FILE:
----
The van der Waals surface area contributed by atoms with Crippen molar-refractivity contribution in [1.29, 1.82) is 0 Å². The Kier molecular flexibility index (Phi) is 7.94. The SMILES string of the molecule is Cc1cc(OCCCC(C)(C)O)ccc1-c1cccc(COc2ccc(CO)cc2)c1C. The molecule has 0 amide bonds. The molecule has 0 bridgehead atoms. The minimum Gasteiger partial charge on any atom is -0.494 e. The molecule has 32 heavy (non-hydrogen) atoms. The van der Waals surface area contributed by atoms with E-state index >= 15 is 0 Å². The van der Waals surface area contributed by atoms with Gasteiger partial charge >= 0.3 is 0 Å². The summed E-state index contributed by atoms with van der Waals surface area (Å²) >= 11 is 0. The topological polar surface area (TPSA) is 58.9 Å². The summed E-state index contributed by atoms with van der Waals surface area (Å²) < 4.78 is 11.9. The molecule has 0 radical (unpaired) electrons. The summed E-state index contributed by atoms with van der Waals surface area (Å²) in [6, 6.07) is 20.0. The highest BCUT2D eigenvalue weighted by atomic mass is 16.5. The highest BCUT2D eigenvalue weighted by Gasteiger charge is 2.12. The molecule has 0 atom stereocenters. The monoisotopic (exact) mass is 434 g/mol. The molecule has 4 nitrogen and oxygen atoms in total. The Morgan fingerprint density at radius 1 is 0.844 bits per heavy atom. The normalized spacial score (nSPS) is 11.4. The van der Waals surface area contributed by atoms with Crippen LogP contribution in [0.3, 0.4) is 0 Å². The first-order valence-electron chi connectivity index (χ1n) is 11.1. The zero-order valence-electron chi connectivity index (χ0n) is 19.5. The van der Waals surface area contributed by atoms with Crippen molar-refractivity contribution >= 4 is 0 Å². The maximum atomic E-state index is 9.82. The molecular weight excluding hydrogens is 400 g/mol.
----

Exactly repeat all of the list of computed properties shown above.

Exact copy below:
The van der Waals surface area contributed by atoms with Crippen molar-refractivity contribution in [1.29, 1.82) is 0 Å². The Kier molecular flexibility index (Phi) is 7.94. The SMILES string of the molecule is Cc1cc(OCCCC(C)(C)O)ccc1-c1cccc(COc2ccc(CO)cc2)c1C. The molecule has 0 amide bonds. The molecule has 0 bridgehead atoms. The minimum Gasteiger partial charge on any atom is -0.494 e. The molecule has 32 heavy (non-hydrogen) atoms. The van der Waals surface area contributed by atoms with E-state index >= 15 is 0 Å². The van der Waals surface area contributed by atoms with Gasteiger partial charge >= 0.3 is 0 Å². The summed E-state index contributed by atoms with van der Waals surface area (Å²) >= 11 is 0. The topological polar surface area (TPSA) is 58.9 Å². The summed E-state index contributed by atoms with van der Waals surface area (Å²) < 4.78 is 11.9. The molecule has 0 radical (unpaired) electrons. The summed E-state index contributed by atoms with van der Waals surface area (Å²) in [6, 6.07) is 20.0. The highest BCUT2D eigenvalue weighted by atomic mass is 16.5. The highest BCUT2D eigenvalue weighted by Gasteiger charge is 2.12. The molecule has 0 atom stereocenters. The monoisotopic (exact) mass is 434 g/mol. The molecule has 4 nitrogen and oxygen atoms in total. The Morgan fingerprint density at radius 1 is 0.844 bits per heavy atom. The normalized spacial score (nSPS) is 11.4. The van der Waals surface area contributed by atoms with Crippen LogP contribution in [0.3, 0.4) is 0 Å². The first-order valence-electron chi connectivity index (χ1n) is 11.1. The zero-order valence-electron chi connectivity index (χ0n) is 19.5. The van der Waals surface area contributed by atoms with Crippen molar-refractivity contribution >= 4 is 0 Å². The maximum atomic E-state index is 9.82. The molecular weight excluding hydrogens is 400 g/mol.